- The media pile into Manchester City, but where have they been all this time?
- Manchester City accused of over 100 breaches of Premier League financial rules
By Sir Hardly Anyone
It was on 12 May 2014 – yes almost nine years ago – that Untold ran the headline Man City decides to take on Uefa: the result will finally decide who runs football.
The result, as you have probably realised was that Manchester City won and Uefa lost because Uefa delayed the case for too long (which was either incompetence on their part, or bribery from elsewhere, although we have no evidence of the latter).
At that time the situation was that all of the clubs sanctioned by Uefa for breaking FFP regulations had agreed to their punishment except for Manchester City who refused either to accept their punishment or to go to appeal.
In that article, we pointed out that Sheikh Mansour bin Zayed Al Nahyan not only ran Manchester City but that on May 21, 2013, he had bought the rights to Major League Soccer in New York, in addition to the club in Melbourne, Australia, that he owned.
On that occasion, Uefa found that the Man City £151m loss over 2011 to 2013 was outside the FFP limits, and set a deadline to accept a €60m settlement to be paid to Uefa over 3 years, plus a limit of 21 players in the Champions League (with restrictions on the number of foreign imports) and a wage cap to the current level. Arsene Wenger spoke out clearly saying that Manchester City should be kicked out.
One thing that made Man City’s situation worse at that time was that they had brought in the people who wrote FFP and reportedly told them to show Man City the way around the rules. That caused annoyance throughout football and outrage in Uefa, suggesting that Uefa were themselves duped from within by their own accountants and advisers.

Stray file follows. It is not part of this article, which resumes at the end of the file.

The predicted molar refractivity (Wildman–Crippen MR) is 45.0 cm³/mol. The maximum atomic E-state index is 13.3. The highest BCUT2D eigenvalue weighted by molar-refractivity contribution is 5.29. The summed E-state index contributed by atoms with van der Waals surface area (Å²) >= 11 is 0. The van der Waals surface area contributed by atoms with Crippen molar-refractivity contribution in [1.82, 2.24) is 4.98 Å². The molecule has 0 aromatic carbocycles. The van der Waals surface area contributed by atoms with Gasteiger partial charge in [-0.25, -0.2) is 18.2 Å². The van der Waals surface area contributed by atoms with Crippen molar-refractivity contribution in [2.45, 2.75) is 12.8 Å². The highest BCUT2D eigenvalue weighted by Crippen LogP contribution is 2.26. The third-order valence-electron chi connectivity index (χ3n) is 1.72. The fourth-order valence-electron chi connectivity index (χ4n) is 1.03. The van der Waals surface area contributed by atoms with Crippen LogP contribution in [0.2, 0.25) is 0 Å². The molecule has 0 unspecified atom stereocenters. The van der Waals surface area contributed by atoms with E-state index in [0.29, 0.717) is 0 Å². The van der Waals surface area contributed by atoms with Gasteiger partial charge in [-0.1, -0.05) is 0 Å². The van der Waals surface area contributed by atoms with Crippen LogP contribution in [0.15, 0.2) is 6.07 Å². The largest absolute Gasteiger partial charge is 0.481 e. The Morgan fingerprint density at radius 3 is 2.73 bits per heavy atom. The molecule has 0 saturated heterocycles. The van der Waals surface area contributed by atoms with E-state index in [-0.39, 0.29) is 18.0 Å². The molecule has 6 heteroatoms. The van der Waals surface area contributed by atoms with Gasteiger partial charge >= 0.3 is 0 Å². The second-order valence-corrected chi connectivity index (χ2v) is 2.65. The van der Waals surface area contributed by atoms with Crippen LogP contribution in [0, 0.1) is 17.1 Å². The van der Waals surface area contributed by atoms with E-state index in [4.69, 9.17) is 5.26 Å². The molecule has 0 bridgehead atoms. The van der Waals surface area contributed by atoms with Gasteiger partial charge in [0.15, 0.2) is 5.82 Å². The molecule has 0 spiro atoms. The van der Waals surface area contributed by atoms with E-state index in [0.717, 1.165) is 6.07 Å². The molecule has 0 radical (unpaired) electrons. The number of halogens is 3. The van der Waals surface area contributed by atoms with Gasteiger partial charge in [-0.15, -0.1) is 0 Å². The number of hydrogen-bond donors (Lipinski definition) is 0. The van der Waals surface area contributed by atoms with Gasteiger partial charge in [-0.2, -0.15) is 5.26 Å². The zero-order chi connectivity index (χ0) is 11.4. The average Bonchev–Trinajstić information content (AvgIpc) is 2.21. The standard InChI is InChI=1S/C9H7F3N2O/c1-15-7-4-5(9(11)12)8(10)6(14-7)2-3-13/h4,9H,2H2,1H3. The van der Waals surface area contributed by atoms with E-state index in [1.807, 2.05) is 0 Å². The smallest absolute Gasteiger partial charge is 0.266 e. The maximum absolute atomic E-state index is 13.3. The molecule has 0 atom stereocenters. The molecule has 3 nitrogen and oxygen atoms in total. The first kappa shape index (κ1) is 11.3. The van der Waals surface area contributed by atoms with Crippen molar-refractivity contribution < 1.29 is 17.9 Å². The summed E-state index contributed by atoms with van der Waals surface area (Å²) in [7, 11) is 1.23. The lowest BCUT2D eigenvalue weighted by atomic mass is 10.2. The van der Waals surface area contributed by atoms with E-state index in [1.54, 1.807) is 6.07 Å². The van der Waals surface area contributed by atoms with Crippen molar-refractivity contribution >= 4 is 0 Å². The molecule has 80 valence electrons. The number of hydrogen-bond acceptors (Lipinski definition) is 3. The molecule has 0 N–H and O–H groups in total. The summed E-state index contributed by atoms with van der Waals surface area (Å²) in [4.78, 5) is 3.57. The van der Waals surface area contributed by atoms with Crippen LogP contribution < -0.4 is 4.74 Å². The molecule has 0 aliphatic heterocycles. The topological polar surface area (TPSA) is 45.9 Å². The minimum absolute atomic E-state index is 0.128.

But what really got Uefa and the Premier League exercised was that among its other financial tricks Manchester City earned £47m in 2012-13 from “selling their branding, football and other expertise” to their women’s team and their New York team – teams they already owned. So Manchester City women were being charged by Manchester City plc huge sums for their guidance and expertise in running a company Manchester City plc owned.
Such questioning called into doubt the honesty of the absolute ruler. In return, the owners of Manchester City declared war on Uefa and anyone else who got in their way.
Uefa had the chance to get back at Manchester City when it gave them a two-year ban from the Champions League. But Uefa itself screwed up, either deliberately because they were bribed, or through the most appalling incompetence (I’ve no idea which), by delaying the case. City won on the technicality that Uefa was out of time.
So City won, but the case led to a growing paranoia which led the arse-licking Sun to say in 2019 things like “‘Manchester City believe there is a campaign by Europe’s elite, including local rivals United, to bring them down’.” Among other things the Sun declared that the “FIFA fair play model is wrong”.